The effort followed analysis of 2020 U.S. Census data which documented population shifts, making it necessary to adjust districts to maintain roughly the same population sizes in each, in keeping with the one person - one vote concept. Virginia’s redistricting commission, in its first year, was not able to come to agreement, moving the process to the State’s Supreme Court.
Virginia’s Constitution allows, but doesn’t require, consideration of the addresses of incumbent legislators, who must live within the district they represent. They were not considered in the maps approved by the Supreme Court in December. As a result, several new Districts created have two or more incumbents.
State-wide, seven Senate districts and 19 House districts have more than one current legislator living in them. Eleven Senate districts and 23 House districts have no incumbents, While this provides opportunities for new candidates with new outlooks, it also means the loss of many experienced legislators.
In the northern Virginia area, the two Senate Districts which have pairs of incumbents include the two most senior Senators in the General Assembly, Richard Saslaw (1980) paired with Dave Marsden, and Janet Howell (1992) paired with Jennifer Boysko.
In the House there are four northern Virginia pairings, impacting incumbents, Kathleen Murphy and Rip Sullivan; Dave Bulova and Dan Helmer, Kaye Kory and Marcus Simon; and Eileen Filler-Corn and Kathy Tran.
Each these House incumbents received significant majorities in their last election, held November 2021, capturing from 53 to 72 percent of the vote. Two area Senate districts and three House districts have no incumbents.
Current incumbents continue to represent their prior constituencies until the next election. The date of that election is unclear, awaiting determination of a lawsuit in the federal appeals court, which could require House incumbents to run again in 2022 within the newly mapped territories.
Virginia’s principles of redistricting
Voting districts have been a contentious area in U.S. politics. The U.S. Constitution does not address state legislative redistricting creating an area of political maneuvering. Supreme Court rulings have helped to set precedent, including that "the Equal Protection Clause demands no less than substantially equal state legislative representation for all citizens, of all places as well as of all races.” The Voting Rights Act of 1965 mandates that electoral district lines cannot be drawn in such a manner as to "improperly dilute minorities' voting power.” In a 2019 case, the Supreme Court held that the Republican led House of Delegates did not have the legal right to challenge a lower court opinion that struck several district maps in the Commonwealth they had drawn, as an unconstitutional racial gerrymander.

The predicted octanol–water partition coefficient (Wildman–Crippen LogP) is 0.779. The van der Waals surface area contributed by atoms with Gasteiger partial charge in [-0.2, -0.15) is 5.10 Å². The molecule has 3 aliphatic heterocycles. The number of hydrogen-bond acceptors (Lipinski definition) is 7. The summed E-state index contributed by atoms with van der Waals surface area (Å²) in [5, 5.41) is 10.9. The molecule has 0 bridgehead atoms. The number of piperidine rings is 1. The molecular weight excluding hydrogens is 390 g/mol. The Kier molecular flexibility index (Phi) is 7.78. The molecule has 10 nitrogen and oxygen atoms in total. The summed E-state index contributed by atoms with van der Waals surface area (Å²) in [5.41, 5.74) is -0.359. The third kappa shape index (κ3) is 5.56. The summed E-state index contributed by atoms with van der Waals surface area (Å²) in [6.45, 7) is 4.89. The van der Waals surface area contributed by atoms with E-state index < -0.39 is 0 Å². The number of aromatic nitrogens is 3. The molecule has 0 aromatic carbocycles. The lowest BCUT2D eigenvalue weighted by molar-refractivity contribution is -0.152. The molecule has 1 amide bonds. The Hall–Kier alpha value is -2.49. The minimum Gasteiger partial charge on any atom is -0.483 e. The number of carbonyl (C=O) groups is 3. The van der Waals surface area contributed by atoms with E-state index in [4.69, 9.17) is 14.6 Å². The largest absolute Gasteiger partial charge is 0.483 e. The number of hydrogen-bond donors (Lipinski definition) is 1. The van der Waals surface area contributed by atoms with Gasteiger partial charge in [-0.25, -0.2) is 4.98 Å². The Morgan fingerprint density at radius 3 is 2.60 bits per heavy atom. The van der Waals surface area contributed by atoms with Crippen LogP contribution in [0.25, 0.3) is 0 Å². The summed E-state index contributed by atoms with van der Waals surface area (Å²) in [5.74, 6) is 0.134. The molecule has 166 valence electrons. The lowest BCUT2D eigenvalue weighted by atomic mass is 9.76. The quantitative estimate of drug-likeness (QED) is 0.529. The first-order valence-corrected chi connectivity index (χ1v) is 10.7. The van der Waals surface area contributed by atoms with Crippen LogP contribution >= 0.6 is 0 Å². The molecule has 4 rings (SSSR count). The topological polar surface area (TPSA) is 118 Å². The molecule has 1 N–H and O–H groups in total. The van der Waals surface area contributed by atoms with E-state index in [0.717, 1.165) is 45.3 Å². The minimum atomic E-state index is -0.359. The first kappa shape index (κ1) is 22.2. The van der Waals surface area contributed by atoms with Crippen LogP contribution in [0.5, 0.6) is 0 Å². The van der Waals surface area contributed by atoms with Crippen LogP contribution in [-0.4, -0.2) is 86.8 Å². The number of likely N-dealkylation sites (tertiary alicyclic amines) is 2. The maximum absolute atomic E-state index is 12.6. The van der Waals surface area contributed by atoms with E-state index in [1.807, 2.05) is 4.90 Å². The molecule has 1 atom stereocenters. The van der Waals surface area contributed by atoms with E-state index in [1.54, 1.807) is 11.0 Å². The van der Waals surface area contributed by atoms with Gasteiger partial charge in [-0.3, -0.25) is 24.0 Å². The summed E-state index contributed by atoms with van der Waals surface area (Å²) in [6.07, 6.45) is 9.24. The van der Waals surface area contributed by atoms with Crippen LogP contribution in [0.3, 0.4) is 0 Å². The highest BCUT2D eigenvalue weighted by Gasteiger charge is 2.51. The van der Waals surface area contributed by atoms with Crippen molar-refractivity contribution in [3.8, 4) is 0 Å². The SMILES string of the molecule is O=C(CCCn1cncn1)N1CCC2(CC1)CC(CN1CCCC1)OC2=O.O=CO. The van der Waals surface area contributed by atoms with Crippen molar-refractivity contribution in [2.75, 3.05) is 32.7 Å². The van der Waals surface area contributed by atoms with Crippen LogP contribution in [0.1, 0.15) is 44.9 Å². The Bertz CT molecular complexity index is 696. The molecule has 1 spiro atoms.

The Virginia Constitution outlines four principles in its redistricting criteria:
1. Population equity - “Every electoral district shall be composed of contiguous and compact territory ....” Va. Const. Art. II, § 6. Every electoral district shall be drawn in accordance with the requirements of federal and state laws that address racial and ethnic fairness, including the Equal Protection Clause of the Fourteenth Amendment to the Constitution of the United States
2. Voting Rights and political participation - provisions of the Voting Rights Act of 1965, as amended, and judicial decisions interpreting such laws. Districts shall provide, where practicable, opportunities for racial and ethnic communities to elect candidates of their choice.” Va. Const. Art. II, § 6.
3. Communities of interest - “Districts shall be drawn to preserve communities of interest.” Va. Code § 24.2-304.04(5).2
4. Political neutrality - “A map of districts shall not, when considered on a statewide basis, unduly favor or disfavor any political party.” Va. Code § 24.2-304.04(8).
5. The Commission may review political data to ensure compliance with this political neutrality provision and may consider incumbent addresses as part of the drafting process.